My reflection on the Gospel reading from Proper 28C on The Hardest Question.
The Sky is Falling! Everything is Fine!
(This is resolve, Jesus-style)
Gospel Reading: Luke 21:5-19 For Year C 26th Sunday after Pentecost
Who doesn’t love to preach on these doomsday apocalyptic texts?! In addition to being used only in positive and well-meaning ways (certainly never overblown or taken out of context), they also serve to remind us of another simple lesson Jesus wants to teach us: stay calm, even when the sky is falling.
Chicken (a) Little
Wars, insurrections, earthquakes and plagues. Famines and dreadful portents. Jesus says no matter: don’t be terrified.
No big deal. Just go about your day as usual, while darting through war-torn streets filled with revolutionaries and sick people. It seems Jesus is the originator of the ubiquitous “Keep calm and carry on” mantra.
We know Jesus’ words refer to events that have already occurred, but the truth of the matter is that we’re still surrounded by the same threats, and we’re still people who follow Jesus. I’m not sure the historical past tense of the destruction of the Temple lets us off the hook from Jesus’ command.
So…maybe we can, under the best of yoga-breathing scenarios, prevent ourselves from being terror-stricken. Do we have room, however, to be worried? Slightly concerned? Perturbed?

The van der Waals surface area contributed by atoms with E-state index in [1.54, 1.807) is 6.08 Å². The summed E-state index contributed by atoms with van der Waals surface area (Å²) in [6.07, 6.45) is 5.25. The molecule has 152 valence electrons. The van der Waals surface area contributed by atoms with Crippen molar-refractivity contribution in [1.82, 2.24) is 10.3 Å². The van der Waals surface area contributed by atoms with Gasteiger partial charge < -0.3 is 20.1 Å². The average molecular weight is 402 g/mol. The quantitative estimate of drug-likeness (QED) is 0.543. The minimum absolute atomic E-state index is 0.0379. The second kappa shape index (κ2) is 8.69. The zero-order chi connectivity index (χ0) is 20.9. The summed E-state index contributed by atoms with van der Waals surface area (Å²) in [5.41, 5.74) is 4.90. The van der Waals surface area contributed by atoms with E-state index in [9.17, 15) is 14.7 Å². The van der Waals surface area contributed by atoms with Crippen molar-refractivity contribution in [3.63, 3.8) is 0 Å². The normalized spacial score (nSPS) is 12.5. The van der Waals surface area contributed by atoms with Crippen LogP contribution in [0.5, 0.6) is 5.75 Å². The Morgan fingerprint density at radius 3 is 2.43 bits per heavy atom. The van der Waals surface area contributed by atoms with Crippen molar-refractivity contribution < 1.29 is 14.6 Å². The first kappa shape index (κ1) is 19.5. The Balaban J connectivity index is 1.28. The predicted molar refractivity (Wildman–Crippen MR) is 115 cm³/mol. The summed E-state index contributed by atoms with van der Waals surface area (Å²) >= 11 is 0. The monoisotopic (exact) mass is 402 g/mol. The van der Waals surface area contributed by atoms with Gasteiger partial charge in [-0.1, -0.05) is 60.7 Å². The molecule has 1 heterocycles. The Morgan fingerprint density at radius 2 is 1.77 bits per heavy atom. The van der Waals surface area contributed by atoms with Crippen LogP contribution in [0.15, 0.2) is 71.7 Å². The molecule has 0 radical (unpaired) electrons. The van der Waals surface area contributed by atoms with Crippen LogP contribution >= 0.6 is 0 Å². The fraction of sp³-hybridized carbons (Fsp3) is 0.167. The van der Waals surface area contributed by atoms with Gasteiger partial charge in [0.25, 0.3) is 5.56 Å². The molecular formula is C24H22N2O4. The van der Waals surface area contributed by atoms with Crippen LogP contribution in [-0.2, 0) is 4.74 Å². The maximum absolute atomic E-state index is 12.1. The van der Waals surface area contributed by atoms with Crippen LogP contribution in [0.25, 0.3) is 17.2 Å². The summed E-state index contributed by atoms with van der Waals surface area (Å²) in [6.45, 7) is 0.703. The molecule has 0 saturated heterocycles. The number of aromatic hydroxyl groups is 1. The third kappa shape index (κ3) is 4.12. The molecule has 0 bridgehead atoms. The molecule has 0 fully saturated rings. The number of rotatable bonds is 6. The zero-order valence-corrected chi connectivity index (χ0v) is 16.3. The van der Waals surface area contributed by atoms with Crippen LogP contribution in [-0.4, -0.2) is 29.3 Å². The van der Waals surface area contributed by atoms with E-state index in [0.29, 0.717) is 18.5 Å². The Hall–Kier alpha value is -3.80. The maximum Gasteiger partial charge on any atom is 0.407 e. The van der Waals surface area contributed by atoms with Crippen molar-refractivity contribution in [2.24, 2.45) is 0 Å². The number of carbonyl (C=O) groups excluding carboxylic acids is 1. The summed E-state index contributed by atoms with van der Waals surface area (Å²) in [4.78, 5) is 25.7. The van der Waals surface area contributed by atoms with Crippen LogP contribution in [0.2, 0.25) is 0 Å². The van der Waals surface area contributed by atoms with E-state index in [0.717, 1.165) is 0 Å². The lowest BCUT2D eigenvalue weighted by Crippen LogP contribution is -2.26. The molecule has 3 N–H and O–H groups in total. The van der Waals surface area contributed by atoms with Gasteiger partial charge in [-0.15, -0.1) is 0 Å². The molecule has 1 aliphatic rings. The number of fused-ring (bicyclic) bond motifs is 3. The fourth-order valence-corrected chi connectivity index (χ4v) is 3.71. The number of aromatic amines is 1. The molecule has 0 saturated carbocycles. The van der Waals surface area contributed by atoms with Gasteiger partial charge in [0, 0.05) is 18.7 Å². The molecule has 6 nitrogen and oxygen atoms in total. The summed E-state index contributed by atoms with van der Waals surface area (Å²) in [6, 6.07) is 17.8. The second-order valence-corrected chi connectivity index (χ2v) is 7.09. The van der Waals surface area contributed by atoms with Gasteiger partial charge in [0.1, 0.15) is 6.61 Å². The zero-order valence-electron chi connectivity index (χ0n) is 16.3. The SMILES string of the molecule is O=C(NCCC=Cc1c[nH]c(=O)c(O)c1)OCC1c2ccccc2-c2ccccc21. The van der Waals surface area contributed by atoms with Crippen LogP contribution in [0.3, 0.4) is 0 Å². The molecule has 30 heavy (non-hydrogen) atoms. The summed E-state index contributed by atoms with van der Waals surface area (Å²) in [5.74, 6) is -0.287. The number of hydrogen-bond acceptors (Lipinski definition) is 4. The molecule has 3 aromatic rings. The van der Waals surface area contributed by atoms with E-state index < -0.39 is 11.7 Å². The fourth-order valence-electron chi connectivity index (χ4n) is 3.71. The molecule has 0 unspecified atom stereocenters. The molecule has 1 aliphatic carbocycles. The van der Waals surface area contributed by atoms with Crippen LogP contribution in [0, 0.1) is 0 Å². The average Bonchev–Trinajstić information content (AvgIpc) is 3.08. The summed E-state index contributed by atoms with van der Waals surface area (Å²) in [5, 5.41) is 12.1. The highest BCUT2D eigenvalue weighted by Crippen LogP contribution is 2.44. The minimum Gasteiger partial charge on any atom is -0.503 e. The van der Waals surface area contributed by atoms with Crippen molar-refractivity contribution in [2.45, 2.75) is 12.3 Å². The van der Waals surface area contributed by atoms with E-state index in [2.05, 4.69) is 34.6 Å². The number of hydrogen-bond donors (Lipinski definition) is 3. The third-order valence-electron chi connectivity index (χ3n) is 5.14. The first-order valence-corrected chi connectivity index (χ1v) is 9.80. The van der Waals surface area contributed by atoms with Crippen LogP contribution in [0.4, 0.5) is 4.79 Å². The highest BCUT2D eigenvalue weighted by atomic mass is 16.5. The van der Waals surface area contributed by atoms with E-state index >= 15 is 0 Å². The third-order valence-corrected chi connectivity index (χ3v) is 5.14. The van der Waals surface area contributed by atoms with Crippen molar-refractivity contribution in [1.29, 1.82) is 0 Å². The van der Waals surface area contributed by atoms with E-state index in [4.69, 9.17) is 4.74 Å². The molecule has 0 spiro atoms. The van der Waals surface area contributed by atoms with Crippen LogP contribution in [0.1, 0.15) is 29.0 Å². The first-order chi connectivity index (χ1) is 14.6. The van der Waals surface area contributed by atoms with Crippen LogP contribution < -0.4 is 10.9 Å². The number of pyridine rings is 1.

Before we get too far, we should also mention that in addition to Jesus’ command not to be terrified, he also tells the people not to bother preparing a defense in the event they are dragged before a court. This, he says, is merely an opportunity to testify. Everything you need will be provided…but some of you will be put to death.
It’s not the most consoling of gospel passages, even with the assurance at the end about gaining your soul through endurance.
A Turtle Without a Shell
You can’t help but feel that following Jesus in Luke 21 isn’t unlike being a turtle without a shell. There is no call to arms. There’s no admonition to stockpile goods or food or weapons in preparation for what’s to come. There’s no command to build a bomb shelter, or an ark. There are only these three commands:
1) Don’t be led astray.
2) Don’t be terrified.
3) Don’t prepare a defense.
That’s one trifecta of resolve.
The Hardest Question
Even though we grant this text an historical past tense, the question still remains: if this is what Jesus-like resolve looks like (and note: it’s not only here but also on the cross), are we always called to the same posture in times of trouble?
Are we always expected to show Jesus-like resolve in times of trouble?
How can we keep calm in the midst of destruction?
Are we like turtles without a shell?